15 November 2019 /Flat Earth

What Did Martin Luther and John Calvin Think of Heliocentricity?

John Calvin:

"[The Christian is not to compromise so as to obscure the distinction between good and evil, and is to avoid the errors of] those dreamers who have a spirit of bitterness and contradiction, who reprove everything and prevent the order of nature. We will see some who are so deranged, not only in religion but who in all things reveal their monstrous nature, that they will say that the sun does not move, and that it is the earth which shifts and turns. When we see such minds we must indeed confess that the devil posses them, and that God sets them before us as mirrors, in order to keep us in his fear. So it is with all who argue out of pure malice, and who happily make a show of their imprudence. When they are told: "That is hot," they will reply: "No, it is plainly cold." When they are shown an object that is black, they will say that it is white, or vice versa. Just like the man who said that snow is black; for although it is perceived and known by all to be white, yet he clearly wished to contradict the fact. And so it is that they are madmen who would try to change the natural order, and even to dazzle eyes and benumb their senses."

—John Calvin, "Sermon on 1 Corinthians 10:19-24", Calvini Opera Selecta, Corpus Refomatorum,Vol 49, 677, trans. by Robert White in "Calvin and Copernicus: the Problem Reconsidered", Calvin Theological Journal 15 (1980), p233-243, at 236-237

Martin Luther:

There was mention of a certain new astrologer who wanted to prove that the earth moves and not the sky, the sun, and the moon. This would be as if somebody were riding on a cart or in a ship and imagined that he was standing still while the earth and the trees were moving. So it goes now. Whoever wants to be clever must agree with nothing that others esteem. He must do something of his own. This is what that fellow does who wishes to turn the whole of astronomy upside down. Even in these things that are thrown into disorder I believe the Holy Scriptures, for Joshua commanded the sun to stand still, and not the earth [Josh. 10:12]."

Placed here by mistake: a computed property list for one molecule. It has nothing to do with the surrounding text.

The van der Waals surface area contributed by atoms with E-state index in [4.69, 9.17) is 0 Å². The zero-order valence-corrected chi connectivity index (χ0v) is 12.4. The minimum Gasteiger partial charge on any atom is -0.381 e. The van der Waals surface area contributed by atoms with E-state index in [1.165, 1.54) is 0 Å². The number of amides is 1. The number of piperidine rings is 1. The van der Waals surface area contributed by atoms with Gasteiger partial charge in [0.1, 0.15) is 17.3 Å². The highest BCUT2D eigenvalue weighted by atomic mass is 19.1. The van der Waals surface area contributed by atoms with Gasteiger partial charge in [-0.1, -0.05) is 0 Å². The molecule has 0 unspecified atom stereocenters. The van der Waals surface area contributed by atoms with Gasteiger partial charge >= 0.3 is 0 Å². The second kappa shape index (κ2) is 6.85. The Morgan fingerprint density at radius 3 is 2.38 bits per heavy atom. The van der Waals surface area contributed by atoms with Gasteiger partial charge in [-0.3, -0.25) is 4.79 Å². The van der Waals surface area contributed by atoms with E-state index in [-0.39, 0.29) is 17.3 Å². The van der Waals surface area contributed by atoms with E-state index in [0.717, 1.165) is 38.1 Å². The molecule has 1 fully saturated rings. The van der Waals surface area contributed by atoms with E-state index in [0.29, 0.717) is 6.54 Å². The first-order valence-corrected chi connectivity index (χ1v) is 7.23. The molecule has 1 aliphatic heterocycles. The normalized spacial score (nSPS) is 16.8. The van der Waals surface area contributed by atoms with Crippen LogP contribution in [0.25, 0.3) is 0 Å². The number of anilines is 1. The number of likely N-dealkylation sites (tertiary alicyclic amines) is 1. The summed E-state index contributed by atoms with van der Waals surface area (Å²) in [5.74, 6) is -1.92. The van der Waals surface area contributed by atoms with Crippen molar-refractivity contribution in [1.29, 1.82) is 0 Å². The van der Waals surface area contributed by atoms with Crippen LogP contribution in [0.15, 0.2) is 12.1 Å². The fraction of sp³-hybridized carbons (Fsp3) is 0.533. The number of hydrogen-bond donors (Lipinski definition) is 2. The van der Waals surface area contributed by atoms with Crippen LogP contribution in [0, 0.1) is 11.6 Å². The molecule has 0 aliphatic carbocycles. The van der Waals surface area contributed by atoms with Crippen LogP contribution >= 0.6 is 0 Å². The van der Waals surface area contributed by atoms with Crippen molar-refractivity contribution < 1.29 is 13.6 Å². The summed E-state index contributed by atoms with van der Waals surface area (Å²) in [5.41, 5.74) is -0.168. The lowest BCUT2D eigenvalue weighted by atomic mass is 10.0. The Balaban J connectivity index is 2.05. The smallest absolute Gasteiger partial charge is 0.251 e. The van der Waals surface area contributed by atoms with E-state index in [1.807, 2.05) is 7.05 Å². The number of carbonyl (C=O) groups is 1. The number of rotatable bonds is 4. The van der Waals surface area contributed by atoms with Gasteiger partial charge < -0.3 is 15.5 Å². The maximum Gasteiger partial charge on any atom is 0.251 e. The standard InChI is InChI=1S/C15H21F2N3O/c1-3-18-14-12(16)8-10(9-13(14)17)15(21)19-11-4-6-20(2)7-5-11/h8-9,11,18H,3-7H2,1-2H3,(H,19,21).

Martin Luther, Luther’s Works. Vol 54. Table Talk, ed. Helmut T. Lehmann (Philadelphia: Fortress Press, 1967), 358–9.

Martin Luther:

"Indeed, it is more likely that the bodies of the stars, like that of the sun, are round, and that they are fastened to the firmament like globes of fire, to shed light at night, each according to its endowment and its creation."

Martin Luther, Luther’s Works. Vol 1. Lectures on Genesis, ed. Jaroslav Pelikan (St. Louis: Concordia Publishing House, 1958), 44.

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